A series of posts in Talking Points Memo alerted me to the Drum article. A reader post draws out the various factors at play in the rise and decline of violent crime.
American lead contamination is embedded within the growth of the new urban ghetto, a period of rapid segregation of new cities, along with the decline of the urban economy and white flight.
Any sort of silver bullet based theory is going to be wrong. The problem of the lead contamination argument is that its appeal is, in part, the lack of an actively malignant empowered white population. It makes the main problem not the racism and its role in American capitalism, but a naivete that is easily beaten with science. That’s just not how it happened—it is certainly a part of how it happened, and it is important for us to understand what lead does and how to fight it. But to do so without also actively highlighting the role of local, state, and federal government as well as private industry in creating the ghetto, depolicing (and then repolicing) it, and devestment is to paint an overly rosy picture of one of the most inhumane things Americans have done on the basis of race. Lead exposure is a part of that, but it is important not to let medical\/biological explanations lose the basic fact that they are embedded in our social experience.
Next City published an excerpt from a new book, The Metropolitan Revolution, by Bruce Katz and Jennifer Bradley, and it has stayed in my mind for the past few days. I’m sharing the first few paragraphs from the Next City article here. What Katz and Bradley lead with is the research of the economic sociologist Sean Safford on the role of networks in Youngstown and Allentown, Pennsylvania. Short version: networks matter to urban vitality, and “networks must cut across class, social and political boundaries to be effective.”
When economic sociologist Sean Safford first began comparing midcentury board lineups of local Boy Scout chapters and garden clubs in the cities of Youngstown and Allentown, the idea that such data could have any bearing on the future of a city seemed shaky at best. Safford’s research, about who knew who and from where, was coming at a time when communities had begun to take seriously the idea that civic participation, even participation in something as seemingly superfluous as a bowling league, mattered to the health of a community. Even so, his question — how the structure of civic relationships shapes economic trajectories — seemed rather far afield. Networks mattered. Did their composition matter to a region’s economy?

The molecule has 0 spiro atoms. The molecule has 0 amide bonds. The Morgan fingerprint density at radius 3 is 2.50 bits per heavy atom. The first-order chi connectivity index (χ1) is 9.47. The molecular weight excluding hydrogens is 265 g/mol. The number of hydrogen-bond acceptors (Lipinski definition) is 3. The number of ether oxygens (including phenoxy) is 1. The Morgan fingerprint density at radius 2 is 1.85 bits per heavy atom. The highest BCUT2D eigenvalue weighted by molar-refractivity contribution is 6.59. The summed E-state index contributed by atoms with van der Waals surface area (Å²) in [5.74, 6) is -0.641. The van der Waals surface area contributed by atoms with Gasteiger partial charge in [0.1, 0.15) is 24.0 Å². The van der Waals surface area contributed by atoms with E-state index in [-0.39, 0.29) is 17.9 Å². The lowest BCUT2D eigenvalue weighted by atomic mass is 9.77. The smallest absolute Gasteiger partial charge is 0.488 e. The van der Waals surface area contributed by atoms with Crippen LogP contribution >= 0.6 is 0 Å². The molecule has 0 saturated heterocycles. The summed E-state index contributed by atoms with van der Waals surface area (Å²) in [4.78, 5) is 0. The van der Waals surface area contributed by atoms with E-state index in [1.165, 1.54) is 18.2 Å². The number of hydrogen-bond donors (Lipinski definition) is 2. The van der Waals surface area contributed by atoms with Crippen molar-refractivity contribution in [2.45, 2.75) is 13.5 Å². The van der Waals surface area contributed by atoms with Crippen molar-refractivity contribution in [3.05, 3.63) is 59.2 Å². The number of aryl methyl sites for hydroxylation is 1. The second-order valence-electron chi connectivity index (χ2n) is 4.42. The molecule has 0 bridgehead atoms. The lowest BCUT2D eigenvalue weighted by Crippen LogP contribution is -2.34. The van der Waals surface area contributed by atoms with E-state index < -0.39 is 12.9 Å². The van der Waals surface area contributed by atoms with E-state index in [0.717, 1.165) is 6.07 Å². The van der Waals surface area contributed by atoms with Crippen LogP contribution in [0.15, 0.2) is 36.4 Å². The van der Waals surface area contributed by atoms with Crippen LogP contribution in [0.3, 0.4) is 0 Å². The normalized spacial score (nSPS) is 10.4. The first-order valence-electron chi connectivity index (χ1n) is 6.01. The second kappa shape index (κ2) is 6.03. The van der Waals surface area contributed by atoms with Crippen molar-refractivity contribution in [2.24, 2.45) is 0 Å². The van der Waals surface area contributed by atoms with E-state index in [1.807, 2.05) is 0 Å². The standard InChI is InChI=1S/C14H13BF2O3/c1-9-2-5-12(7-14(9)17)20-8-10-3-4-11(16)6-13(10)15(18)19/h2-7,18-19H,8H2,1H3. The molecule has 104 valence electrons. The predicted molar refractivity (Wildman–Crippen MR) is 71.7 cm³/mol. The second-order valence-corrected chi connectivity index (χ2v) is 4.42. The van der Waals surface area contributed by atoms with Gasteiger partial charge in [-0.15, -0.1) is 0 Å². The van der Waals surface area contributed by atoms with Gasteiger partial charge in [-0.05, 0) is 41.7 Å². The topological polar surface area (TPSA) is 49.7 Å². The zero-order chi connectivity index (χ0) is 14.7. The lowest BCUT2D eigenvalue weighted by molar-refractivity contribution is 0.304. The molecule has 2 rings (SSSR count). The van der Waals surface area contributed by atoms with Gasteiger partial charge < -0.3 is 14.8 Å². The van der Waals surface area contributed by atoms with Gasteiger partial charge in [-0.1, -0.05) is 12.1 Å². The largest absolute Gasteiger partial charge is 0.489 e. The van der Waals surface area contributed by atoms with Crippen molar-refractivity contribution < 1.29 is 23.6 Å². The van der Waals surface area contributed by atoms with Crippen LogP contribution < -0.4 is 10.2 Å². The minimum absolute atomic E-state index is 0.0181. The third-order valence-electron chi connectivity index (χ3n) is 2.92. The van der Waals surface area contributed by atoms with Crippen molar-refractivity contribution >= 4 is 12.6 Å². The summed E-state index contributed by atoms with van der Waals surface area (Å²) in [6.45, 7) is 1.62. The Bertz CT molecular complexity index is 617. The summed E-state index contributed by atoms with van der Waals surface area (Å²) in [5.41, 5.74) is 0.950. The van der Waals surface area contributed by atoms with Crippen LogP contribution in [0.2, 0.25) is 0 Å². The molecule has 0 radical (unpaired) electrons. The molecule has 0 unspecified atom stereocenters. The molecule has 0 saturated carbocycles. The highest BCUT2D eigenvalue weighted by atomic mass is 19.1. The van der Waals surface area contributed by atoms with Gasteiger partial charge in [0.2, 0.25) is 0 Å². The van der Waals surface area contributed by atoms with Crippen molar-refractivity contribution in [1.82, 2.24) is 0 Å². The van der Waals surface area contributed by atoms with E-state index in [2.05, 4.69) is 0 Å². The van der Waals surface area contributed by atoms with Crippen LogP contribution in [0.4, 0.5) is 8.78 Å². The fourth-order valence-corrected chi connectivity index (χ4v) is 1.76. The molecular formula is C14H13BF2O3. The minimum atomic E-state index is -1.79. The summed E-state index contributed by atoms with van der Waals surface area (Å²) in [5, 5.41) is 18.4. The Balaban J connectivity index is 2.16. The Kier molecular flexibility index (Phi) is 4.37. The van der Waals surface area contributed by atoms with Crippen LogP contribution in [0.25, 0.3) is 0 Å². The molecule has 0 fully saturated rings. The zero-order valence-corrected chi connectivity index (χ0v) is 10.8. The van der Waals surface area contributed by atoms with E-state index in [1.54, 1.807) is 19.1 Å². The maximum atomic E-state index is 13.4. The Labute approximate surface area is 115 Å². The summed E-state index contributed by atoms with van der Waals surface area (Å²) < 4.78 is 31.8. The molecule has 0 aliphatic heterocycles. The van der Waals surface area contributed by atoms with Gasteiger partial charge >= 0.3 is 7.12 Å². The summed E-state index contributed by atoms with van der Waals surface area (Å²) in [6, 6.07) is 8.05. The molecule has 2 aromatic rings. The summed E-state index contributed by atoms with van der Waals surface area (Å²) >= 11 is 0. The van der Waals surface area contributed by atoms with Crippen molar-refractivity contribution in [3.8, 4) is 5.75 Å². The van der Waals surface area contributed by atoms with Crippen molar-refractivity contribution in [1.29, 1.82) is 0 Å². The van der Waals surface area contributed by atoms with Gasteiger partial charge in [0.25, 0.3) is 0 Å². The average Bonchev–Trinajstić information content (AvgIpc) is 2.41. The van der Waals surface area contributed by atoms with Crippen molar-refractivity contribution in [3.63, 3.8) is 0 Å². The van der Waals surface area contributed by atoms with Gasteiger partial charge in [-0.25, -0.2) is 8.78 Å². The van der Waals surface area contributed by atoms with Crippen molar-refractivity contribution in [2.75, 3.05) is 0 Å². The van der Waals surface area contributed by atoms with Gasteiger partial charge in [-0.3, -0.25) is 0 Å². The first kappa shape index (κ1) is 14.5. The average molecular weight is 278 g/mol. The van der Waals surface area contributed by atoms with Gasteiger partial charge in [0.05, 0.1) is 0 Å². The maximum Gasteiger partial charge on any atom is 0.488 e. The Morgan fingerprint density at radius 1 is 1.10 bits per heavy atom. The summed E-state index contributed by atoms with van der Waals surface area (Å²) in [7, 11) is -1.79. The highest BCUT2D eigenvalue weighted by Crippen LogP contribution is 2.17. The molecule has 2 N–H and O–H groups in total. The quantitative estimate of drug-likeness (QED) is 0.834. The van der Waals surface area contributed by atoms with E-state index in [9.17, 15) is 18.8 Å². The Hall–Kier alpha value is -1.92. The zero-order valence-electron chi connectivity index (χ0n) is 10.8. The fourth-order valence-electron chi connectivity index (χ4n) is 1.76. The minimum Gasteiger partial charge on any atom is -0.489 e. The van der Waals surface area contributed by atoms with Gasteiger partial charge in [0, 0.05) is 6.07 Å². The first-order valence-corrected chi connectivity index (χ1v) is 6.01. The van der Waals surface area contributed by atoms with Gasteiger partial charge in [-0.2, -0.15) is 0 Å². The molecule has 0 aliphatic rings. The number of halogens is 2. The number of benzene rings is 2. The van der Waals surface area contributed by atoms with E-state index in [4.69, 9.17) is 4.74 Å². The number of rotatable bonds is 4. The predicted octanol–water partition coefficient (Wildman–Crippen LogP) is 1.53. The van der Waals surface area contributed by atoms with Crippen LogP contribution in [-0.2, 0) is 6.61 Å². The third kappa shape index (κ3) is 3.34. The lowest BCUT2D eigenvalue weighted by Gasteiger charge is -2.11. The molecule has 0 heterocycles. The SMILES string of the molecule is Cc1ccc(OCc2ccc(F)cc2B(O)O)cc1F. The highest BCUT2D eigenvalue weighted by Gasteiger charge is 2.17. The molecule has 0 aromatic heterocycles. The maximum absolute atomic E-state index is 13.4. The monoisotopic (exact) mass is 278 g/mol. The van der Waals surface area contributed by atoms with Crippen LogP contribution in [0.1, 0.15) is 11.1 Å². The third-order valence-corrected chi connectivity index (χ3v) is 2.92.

That was the early 2000s. A decade later, Safford’s argument that networks must cut across class, social and political boundaries to be effective — laid out in the book Why the Garden Club Couldn’t Save Youngstown — is particularly on point. Through his careful reading of archived society pages and board minutes dating from 1950 through 2000, Safford determined that Youngstown, Ohio, a fading steel industry hub, was actually stymied by its most powerful insiders. The network of elites that called the shots in the city were too tightly enmeshed, intertwined and isolated from other groups in the region to effectively guard against the steamroll of change that would gradually wipe out the local economy. In other words, there were too many strong ties and not enough weak ties.
These elites, marooned on their own small island, lost power as the domestic steel industry declined all around them, leaving behind a fragmented and uncoordinated region. Allentown, Pa., by contrast, had looser networks that provided alternative relationships that cut across social, class and political lines, encouraging new alliances and exchanges. All this meant that while these two areas of the Rust Belt had very similar demographics, economic structures and challenges, Allentown was better equipped to bounce back from the decline of the steel industry, specifically because it had individuals and organizations that could serve as bridges between the various groups that needed to be engaged in the region’s recovery. It turns out it did matter who was on the board of the Boy Scouts.